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    Re: Where did chinese come from?

    I did find another theory for where the Maori come from, based on different evidence.

    http://www.time.com/time/magazine/19...story_i9a.html

    SOUTH PACIFIC
    SEPTEMBER 7, 1998 NO. 36
    History In Their Blood
    DNA studies confirm Maori beliefs about their ancestors' origins
    By SIMON ROBINSON/AUCKLAND

    A battered double-hulled canoe fights through a foaming sea. A group of emaciated Polynesians lie exhausted and dying below a tattered sail. Suddenly, one man glimpses a speck of land off in the distance. Propping himself up in the prow, he points it out to the others. New Zealand's most famous painting, an 1898 work by Charles Goldie and Louis Steele called The Arrival of the Maoris in New Zealand, may be based on a European colonists' myth, but it remains a vivid reminder that, like the country's white settlers, Polynesians arrived in New Zealand from across the ocean.

    But when, and from where? A new study of DNA taken from modern Maori confirms what Maori oral history has long maintained: that Polynesians from the Cook Islands area 3,000 km to New Zealand's northeast set off on deliberate voyages of discovery and found the uninhabited islands their descendants would call Aotearoa about 1,000 years ago. "Our oral history has often been criticized for being imprecise," says Professor Mason Durie, head of Maori Studies at Palmerston North's Massey University. "This is saying: Don't take our traditions too lightly."

    This article suggests the SouthEast Asian area as their origin, with the possibility of Taiwan being a stepping place, but it is still a "missing link" in the migration pattern.

    Using the Hardy-Weinberg Principle of Genetics the current theory you proposed in the previous post is the current one, examinig the DNA portions that contain the influence of alcohol in the body. The second strand does not exist among thesamples taken of the Maori today. It will be interesting to see what new theory emerges in the future.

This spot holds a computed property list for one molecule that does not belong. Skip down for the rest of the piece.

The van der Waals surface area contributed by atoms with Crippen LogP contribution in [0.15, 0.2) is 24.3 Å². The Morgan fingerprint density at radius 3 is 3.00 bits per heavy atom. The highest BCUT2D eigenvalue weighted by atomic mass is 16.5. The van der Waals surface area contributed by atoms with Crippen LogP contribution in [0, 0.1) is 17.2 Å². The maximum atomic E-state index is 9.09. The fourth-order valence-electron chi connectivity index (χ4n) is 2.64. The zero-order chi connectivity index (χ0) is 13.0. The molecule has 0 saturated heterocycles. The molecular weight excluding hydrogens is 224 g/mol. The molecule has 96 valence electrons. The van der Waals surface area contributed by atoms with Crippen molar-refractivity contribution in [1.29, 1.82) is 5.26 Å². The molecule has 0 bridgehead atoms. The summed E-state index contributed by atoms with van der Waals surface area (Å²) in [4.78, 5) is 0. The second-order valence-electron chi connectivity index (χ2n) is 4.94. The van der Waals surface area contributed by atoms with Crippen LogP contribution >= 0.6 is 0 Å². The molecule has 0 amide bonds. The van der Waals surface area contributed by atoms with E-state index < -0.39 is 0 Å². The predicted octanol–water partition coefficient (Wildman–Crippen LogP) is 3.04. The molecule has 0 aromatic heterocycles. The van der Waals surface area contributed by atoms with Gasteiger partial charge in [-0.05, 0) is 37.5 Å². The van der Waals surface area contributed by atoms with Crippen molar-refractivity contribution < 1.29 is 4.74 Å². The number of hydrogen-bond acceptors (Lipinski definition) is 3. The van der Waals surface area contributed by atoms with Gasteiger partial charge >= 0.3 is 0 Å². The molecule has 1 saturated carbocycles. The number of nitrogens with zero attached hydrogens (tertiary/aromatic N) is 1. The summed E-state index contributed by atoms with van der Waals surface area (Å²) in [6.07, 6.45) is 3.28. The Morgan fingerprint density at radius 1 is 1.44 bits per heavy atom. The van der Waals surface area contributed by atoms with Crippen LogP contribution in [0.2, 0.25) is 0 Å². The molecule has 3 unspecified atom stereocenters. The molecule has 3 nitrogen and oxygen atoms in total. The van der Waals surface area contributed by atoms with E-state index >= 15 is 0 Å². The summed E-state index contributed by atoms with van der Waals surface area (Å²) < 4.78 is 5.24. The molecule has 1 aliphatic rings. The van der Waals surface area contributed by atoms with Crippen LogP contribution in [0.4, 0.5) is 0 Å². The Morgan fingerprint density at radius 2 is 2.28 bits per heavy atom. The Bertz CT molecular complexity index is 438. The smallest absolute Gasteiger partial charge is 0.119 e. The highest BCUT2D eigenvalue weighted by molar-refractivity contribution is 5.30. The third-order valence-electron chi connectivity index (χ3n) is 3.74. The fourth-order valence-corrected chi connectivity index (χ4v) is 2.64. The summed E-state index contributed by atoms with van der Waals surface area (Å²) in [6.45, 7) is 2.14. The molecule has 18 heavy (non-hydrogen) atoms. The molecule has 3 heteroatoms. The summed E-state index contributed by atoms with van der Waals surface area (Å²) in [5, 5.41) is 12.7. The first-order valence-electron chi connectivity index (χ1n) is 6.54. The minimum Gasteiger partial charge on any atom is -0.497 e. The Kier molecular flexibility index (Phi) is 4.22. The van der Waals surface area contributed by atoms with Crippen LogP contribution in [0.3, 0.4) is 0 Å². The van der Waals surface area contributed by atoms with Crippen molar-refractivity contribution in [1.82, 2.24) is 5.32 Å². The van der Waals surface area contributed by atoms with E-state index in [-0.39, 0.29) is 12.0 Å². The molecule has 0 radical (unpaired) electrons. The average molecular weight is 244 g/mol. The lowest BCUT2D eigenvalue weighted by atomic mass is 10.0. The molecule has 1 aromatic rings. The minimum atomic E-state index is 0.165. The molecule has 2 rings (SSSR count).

There is a migration study being done by National Geographic, but it is offline this weekend, I was going to look at their data base for a response-they must be inputting some materials. There is a very good basic map of migration patterns worldwide.

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    Re: Where did chinese come from?

    I think in the past peoples were a lot more travelled and knew of other aeas than we give them credit for. As the ice age ended there must have been a lot of settled areas that were lost-even today most settlement are along coastlines.

    One thing that has always puzzled me. If the epicanthic folds and brown eyes of asian peoples are an adaptation to cope with extreme cold and bright sunlight reflecting off ice fields, how do north europeans end up with pale skin to better absorb vitamin whatever it is and blue eyes to see better in poor lighting conditions.

    Living in the north I can see the point of the latter but both must have had to deal with extreme cold as well so why not blue eyes and epicanthic folds?

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    Re: Where did chinese come from?


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    Re: Where did chinese come from?